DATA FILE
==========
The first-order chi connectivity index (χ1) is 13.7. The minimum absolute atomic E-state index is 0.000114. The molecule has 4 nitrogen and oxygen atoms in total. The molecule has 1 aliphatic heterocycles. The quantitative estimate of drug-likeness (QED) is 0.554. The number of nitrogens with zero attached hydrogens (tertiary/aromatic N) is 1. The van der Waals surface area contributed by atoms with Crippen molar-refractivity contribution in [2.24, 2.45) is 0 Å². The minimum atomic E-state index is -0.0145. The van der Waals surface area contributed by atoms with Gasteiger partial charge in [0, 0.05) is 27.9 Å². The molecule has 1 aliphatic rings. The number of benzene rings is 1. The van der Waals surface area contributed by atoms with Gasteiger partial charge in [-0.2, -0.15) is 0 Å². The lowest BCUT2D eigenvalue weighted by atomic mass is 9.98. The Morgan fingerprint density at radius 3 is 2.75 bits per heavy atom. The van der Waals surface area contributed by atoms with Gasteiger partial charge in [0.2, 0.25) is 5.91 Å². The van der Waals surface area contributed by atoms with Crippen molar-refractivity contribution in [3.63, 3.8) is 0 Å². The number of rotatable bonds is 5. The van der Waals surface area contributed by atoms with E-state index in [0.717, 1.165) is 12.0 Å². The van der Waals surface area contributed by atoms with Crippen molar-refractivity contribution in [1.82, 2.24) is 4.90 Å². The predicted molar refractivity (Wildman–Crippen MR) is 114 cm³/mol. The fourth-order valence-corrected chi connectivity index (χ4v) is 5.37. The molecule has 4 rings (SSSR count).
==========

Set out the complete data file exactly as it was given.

The first-order chi connectivity index (χ1) is 13.7. The minimum absolute atomic E-state index is 0.000114. The molecule has 4 nitrogen and oxygen atoms in total. The molecule has 1 aliphatic heterocycles. The quantitative estimate of drug-likeness (QED) is 0.554. The number of nitrogens with zero attached hydrogens (tertiary/aromatic N) is 1. The van der Waals surface area contributed by atoms with Crippen molar-refractivity contribution in [2.24, 2.45) is 0 Å². The minimum atomic E-state index is -0.0145. The van der Waals surface area contributed by atoms with Gasteiger partial charge in [0, 0.05) is 27.9 Å². The molecule has 1 aliphatic rings. The number of benzene rings is 1. The van der Waals surface area contributed by atoms with Gasteiger partial charge in [-0.2, -0.15) is 0 Å². The lowest BCUT2D eigenvalue weighted by atomic mass is 9.98. The Morgan fingerprint density at radius 3 is 2.75 bits per heavy atom. The van der Waals surface area contributed by atoms with Gasteiger partial charge in [0.2, 0.25) is 5.91 Å². The van der Waals surface area contributed by atoms with Crippen molar-refractivity contribution in [3.63, 3.8) is 0 Å². The number of rotatable bonds is 5. The van der Waals surface area contributed by atoms with E-state index in [0.717, 1.165) is 12.0 Å². The van der Waals surface area contributed by atoms with Crippen molar-refractivity contribution in [1.82, 2.24) is 4.90 Å². The predicted molar refractivity (Wildman–Crippen MR) is 114 cm³/mol. The fourth-order valence-corrected chi connectivity index (χ4v) is 5.37. The molecule has 4 rings (SSSR count).